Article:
OK! I know this is (mostly) an automotive site & in this case the post is about a Bavarian Meat Wagon, but one of the first things that caught my eye in the photos was the slightest corner of the vintage “Freestyle spectacular” magazine (Feb. issue 1987) on the passengers seat . I knew as soon as I saw it what it was. Upon viewing the full size Clist photos it was obvious. My gen was a bit earlier when the ‘zine was known simply as “Freestylin”. Just thought I’d throw this observation out there. It was kinda’ random & funny (to me). Otherwise, not sure if that’s any indication to how long the car’s been sitting in that spot? The magazine alone is probably worth the sum of the usable parts on the car itself. Could be a double “investment”! No, really!

    • Jim Z Member

      You have a sharp eye, Travis McGee!

  15. TC

    That would make for a perfect little hen house, or a playground for pygmy goats. The trunk would be a good spot for a raised herb garden. Lots of potential with this ride!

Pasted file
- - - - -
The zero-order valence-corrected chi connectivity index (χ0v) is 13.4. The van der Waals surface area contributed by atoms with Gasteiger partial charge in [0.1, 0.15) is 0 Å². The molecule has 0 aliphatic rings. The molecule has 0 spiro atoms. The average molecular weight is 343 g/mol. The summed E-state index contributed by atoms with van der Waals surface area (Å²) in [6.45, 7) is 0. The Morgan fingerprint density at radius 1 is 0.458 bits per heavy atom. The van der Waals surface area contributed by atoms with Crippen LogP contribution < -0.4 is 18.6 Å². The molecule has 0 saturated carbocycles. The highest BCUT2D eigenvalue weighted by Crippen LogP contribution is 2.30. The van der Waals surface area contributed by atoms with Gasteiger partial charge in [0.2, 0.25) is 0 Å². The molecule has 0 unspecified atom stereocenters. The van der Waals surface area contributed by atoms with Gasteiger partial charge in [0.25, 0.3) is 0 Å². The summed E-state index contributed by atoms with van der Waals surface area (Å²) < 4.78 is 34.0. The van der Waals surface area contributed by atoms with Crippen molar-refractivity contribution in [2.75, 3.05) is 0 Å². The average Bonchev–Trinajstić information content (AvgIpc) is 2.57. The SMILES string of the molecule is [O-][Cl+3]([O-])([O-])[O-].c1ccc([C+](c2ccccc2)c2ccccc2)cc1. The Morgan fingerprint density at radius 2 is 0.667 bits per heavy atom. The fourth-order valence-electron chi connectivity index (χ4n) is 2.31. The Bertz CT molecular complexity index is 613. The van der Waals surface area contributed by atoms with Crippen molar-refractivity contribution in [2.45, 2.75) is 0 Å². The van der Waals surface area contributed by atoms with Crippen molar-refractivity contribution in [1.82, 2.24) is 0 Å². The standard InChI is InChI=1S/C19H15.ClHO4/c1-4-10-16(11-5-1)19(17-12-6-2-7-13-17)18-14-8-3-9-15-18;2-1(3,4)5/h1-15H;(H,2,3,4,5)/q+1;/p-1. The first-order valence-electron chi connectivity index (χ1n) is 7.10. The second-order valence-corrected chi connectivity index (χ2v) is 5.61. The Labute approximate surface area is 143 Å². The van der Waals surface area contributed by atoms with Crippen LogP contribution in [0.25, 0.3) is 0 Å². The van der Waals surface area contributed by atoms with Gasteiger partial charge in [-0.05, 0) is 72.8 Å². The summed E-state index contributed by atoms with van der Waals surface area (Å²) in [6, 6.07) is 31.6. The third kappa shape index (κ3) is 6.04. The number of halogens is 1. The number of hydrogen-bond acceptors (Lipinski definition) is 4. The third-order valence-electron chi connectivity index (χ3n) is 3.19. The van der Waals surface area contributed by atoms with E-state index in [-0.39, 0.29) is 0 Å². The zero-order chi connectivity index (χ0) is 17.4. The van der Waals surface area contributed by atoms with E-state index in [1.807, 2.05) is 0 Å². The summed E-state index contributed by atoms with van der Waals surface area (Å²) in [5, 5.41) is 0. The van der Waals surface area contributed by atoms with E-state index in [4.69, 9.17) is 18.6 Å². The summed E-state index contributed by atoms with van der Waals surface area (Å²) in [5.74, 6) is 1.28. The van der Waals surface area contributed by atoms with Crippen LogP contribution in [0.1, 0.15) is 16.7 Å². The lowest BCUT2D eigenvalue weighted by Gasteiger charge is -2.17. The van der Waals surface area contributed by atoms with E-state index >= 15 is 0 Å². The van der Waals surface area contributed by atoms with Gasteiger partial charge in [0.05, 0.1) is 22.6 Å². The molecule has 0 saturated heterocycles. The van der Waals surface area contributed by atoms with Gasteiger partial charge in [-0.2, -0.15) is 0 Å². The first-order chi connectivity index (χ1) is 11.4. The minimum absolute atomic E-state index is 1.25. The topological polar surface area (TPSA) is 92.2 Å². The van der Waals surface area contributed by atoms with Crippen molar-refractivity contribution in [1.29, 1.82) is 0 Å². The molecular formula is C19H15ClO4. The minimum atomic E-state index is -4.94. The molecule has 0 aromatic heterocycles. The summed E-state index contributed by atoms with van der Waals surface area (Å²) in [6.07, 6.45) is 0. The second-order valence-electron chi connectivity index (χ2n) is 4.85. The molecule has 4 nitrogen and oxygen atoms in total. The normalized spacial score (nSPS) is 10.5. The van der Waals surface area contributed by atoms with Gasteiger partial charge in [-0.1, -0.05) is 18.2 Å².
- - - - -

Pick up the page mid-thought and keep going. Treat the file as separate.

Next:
16. James

    I purchased one of these in 1994 for $500. It was in far better condition. No rust, perfect interior, etc. I stripped it to the block, rebuilt the engine, (learned the difference between ft/lbs and N/M on the pistons, which is still with me today on restorations) and interior only needed a few items. I autocrossed it for a while, and loved it. I ended up spending about $5,000 to get it to nearly new shape. I traded it in for $3,500 for a W126 Mercedes Euro 500SEL. I have never looked back. This is not even worth $500. Pay $250 and sell the rare parts for $1,000 (console, seats, dash parts, rare intake manifold, and scrap it for $250.